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Overview for Pupi Avati
Pupi Avati

Pupi Avati


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Also Known As: Giuseppe Avati Died:
Born: November 3, 1938 Cause of Death:
Birth Place: Bologna, IT Profession: Writer ... director producer screenwriter clarinetist


Bologna-born Giuseppe 'Pupi' Avati gave up veterinary studies to join a jazz band as a clarinetist in the mid-1950s and later left a job in the frozen food industry to enter films in 1964. Forming the A.M.A. production company with his brother Antonio and Gianni Minervini, Avati went on to direct several award-winning films in his native Italy ("Bordella" 1975, the made-for-TV "Jazz Band" 1978). He also collaborated on the screenplay of Pasolini's last film, the highly controversial "Salo o le 120 Giornate di Sodoma/The 120 Days of Sodom" (1975).

Avati moved into production with Lamberto Bava's horror film "Macabro/Macabre" (1980) and several years later he and Antonio formed another company, Duea Films. For most of the 80s, he concentrated on such enjoyable entertainment as the comedies "Impiegati/Employees" (1984) and "Festa di Laurea/Graduation Party" (1985) and the sports drama "Ultimo Momento/The Last Minute" (1987). Avati did not receive widespread attention in America, though, until he filmed the semi-autobiographical chronicle of his parents' courtship, "Storia di Ragazzi e de Ragazze/The Story of Boys and Girls" (1989).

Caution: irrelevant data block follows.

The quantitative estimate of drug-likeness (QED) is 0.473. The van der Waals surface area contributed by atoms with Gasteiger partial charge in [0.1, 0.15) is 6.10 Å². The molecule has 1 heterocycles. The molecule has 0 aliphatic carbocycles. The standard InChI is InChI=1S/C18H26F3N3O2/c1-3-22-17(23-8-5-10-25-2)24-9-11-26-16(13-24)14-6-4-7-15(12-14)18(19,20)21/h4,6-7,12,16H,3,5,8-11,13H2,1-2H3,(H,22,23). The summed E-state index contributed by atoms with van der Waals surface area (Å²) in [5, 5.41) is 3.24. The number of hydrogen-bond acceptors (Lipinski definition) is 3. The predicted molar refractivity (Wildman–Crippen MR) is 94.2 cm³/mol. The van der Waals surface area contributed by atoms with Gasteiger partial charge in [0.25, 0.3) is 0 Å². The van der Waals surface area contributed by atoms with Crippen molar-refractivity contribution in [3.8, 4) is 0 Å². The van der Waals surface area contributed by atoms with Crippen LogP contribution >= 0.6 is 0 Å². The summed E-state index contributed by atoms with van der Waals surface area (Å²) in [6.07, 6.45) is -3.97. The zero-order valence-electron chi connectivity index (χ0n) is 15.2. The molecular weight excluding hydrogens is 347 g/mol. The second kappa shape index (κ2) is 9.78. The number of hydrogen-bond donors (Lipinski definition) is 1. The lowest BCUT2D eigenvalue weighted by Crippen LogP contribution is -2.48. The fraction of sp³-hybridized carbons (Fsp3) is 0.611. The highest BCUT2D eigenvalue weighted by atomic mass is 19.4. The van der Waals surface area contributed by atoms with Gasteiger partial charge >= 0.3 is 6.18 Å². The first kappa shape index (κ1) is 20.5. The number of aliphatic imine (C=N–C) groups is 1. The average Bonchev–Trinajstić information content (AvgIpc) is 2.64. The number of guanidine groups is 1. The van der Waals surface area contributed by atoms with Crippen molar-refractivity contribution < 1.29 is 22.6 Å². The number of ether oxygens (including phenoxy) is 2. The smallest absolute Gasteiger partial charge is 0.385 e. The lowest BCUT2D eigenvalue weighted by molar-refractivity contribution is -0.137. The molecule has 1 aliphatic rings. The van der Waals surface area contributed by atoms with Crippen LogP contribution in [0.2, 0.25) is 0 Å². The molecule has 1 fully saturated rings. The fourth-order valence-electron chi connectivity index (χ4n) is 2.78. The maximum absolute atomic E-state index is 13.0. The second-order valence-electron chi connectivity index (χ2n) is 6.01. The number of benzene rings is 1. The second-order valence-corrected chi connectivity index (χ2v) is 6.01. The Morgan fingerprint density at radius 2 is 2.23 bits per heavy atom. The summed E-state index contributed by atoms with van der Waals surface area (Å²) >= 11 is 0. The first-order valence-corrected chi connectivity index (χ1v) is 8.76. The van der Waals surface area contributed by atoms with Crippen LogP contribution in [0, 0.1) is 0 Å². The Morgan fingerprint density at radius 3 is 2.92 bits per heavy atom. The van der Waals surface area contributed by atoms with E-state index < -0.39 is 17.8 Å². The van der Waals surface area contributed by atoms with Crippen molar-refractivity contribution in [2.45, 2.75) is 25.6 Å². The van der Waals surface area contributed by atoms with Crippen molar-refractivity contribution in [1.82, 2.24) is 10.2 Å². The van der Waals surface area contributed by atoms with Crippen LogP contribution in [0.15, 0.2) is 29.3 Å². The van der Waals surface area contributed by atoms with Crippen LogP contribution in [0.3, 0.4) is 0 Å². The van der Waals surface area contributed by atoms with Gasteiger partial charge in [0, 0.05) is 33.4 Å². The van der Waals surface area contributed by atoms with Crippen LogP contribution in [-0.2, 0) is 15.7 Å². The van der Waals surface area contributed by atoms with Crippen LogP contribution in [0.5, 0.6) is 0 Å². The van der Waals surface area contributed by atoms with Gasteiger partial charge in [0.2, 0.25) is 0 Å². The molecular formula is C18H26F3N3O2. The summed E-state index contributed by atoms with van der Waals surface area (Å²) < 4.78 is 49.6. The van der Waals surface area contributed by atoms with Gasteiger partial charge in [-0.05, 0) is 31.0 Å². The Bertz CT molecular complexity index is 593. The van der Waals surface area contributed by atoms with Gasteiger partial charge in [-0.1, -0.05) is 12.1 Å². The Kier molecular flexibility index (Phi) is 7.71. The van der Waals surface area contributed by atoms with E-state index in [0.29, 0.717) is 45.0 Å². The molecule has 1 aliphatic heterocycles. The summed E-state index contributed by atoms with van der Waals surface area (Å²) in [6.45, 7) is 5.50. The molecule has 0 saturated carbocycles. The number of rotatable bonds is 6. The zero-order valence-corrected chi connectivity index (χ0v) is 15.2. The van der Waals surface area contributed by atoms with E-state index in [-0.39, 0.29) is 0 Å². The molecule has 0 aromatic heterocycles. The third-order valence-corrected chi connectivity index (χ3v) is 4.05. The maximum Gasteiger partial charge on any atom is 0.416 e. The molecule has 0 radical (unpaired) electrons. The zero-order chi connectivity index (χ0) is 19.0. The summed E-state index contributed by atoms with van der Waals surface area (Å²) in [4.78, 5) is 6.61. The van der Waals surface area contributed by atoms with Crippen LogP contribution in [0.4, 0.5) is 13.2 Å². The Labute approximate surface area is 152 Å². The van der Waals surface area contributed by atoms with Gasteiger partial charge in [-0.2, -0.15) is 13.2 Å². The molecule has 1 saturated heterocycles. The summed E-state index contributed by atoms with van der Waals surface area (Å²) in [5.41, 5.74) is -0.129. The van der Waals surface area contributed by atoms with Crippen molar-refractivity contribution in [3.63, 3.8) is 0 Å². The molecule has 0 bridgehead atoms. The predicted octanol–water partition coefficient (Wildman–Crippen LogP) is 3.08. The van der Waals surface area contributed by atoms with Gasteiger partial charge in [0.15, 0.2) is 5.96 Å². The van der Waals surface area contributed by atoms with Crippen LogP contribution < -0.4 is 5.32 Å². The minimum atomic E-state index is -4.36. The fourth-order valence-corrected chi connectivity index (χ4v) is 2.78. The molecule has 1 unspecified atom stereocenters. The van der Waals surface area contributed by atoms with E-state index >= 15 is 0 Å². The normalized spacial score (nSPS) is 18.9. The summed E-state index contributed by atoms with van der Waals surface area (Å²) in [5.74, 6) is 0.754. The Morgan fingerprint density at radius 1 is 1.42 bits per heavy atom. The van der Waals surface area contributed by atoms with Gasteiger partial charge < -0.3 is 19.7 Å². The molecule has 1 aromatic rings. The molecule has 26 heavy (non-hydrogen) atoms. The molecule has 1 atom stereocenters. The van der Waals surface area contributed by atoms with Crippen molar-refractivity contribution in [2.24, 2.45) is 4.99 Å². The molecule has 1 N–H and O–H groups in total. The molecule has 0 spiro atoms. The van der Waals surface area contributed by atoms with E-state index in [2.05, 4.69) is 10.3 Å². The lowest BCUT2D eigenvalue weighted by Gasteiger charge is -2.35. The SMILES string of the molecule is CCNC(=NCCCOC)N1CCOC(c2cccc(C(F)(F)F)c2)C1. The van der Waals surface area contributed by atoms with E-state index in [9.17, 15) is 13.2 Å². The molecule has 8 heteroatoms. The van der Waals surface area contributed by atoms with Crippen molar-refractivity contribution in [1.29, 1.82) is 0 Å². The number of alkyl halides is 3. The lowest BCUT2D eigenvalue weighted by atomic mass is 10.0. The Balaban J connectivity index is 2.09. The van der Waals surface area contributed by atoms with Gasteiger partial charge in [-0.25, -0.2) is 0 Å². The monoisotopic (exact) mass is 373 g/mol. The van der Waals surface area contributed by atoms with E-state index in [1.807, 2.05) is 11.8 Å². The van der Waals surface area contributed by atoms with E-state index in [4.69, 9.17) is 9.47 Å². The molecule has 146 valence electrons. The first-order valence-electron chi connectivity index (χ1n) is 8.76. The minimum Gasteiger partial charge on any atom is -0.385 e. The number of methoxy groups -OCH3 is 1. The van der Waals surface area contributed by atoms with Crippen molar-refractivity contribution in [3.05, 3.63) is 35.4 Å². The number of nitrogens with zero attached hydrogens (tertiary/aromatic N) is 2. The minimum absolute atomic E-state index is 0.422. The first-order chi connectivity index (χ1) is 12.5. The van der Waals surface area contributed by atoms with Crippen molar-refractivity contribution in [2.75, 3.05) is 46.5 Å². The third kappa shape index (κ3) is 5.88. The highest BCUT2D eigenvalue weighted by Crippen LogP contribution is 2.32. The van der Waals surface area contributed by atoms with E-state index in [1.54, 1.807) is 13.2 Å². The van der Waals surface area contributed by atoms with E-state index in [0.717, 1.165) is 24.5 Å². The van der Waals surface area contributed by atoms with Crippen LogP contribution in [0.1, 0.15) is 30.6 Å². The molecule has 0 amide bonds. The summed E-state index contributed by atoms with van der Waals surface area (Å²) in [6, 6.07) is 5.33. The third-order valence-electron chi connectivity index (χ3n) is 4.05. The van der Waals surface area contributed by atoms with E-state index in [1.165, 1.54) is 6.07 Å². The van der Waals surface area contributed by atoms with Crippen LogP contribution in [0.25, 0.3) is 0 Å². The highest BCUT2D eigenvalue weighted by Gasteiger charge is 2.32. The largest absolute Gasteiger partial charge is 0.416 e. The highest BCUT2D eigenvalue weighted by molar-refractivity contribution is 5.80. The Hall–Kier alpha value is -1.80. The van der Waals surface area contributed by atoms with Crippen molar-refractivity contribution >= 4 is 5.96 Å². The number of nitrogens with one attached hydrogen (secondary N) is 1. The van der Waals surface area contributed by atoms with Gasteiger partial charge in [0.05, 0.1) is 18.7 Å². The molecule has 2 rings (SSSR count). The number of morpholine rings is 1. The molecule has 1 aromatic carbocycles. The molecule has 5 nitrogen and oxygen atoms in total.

In the 90s, Avati made his first English-language, American-shot film, "Bix" (1991), an intriguing examination of the meteoric rise and rapid descent into alcoholism, oblivion and death at age 28 of jazz legend Bix Beiderbecke. He followed with work of varying quality including "Magnificat" (1993), a beautifully filmed historical drama about faith and manners that echoed aspects of Pasolini's work. While he had success with "Bix," partly because of his own love of jazz, Avati stumbled with his second English-language film, "The Childhood Friend" (1994), a rambling and improbable tale about a journalist affected by the death of a buddy. The director was back on surer ground with the horror-themed "The Arcane Enchanter" (1996) and 1997's acclaimed "The Best Man," selected as Italy's entry in the annual Oscar sweepstakes. While it failed to secure a spot in the final five chosen by the Academy, the lush film, about a wedding set during the waning days of the 19th Century, won critical kudos.

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